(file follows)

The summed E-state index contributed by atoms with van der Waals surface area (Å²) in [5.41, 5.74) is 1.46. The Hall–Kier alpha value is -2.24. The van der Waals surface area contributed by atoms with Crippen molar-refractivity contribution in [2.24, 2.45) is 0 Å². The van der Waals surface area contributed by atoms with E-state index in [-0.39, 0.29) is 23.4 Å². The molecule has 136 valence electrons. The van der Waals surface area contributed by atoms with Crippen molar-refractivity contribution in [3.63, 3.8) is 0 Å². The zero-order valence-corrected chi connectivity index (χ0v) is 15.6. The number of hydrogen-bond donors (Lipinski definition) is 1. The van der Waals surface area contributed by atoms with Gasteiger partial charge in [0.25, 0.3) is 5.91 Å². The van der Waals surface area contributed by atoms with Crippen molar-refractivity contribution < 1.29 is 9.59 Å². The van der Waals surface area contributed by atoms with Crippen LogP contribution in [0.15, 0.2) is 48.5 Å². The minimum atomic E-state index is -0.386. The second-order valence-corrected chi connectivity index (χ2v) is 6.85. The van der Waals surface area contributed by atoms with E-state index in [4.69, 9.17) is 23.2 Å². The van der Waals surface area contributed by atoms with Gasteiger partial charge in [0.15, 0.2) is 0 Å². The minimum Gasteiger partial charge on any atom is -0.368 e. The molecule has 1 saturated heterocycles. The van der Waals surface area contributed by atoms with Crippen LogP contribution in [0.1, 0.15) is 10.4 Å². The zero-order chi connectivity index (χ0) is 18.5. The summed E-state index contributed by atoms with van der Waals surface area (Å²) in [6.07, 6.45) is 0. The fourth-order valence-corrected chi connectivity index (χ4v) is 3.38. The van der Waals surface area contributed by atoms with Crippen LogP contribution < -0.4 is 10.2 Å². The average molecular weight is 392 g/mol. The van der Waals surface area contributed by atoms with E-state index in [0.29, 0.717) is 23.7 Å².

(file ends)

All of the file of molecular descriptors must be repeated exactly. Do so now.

The summed E-state index contributed by atoms with van der Waals surface area (Å²) in [5.41, 5.74) is 1.46. The Hall–Kier alpha value is -2.24. The van der Waals surface area contributed by atoms with Crippen molar-refractivity contribution in [2.24, 2.45) is 0 Å². The van der Waals surface area contributed by atoms with E-state index in [-0.39, 0.29) is 23.4 Å². The molecule has 136 valence electrons. The van der Waals surface area contributed by atoms with Crippen molar-refractivity contribution in [3.63, 3.8) is 0 Å². The zero-order valence-corrected chi connectivity index (χ0v) is 15.6. The number of hydrogen-bond donors (Lipinski definition) is 1. The van der Waals surface area contributed by atoms with Gasteiger partial charge in [0.25, 0.3) is 5.91 Å². The van der Waals surface area contributed by atoms with Crippen molar-refractivity contribution < 1.29 is 9.59 Å². The van der Waals surface area contributed by atoms with Crippen LogP contribution in [0.15, 0.2) is 48.5 Å². The minimum atomic E-state index is -0.386. The second-order valence-corrected chi connectivity index (χ2v) is 6.85. The van der Waals surface area contributed by atoms with E-state index in [4.69, 9.17) is 23.2 Å². The van der Waals surface area contributed by atoms with Gasteiger partial charge in [0.15, 0.2) is 0 Å². The minimum Gasteiger partial charge on any atom is -0.368 e. The molecule has 1 saturated heterocycles. The van der Waals surface area contributed by atoms with Crippen LogP contribution in [0.1, 0.15) is 10.4 Å². The zero-order chi connectivity index (χ0) is 18.5. The summed E-state index contributed by atoms with van der Waals surface area (Å²) in [6.07, 6.45) is 0. The fourth-order valence-corrected chi connectivity index (χ4v) is 3.38. The van der Waals surface area contributed by atoms with Crippen LogP contribution < -0.4 is 10.2 Å². The average molecular weight is 392 g/mol. The van der Waals surface area contributed by atoms with E-state index in [0.29, 0.717) is 23.7 Å².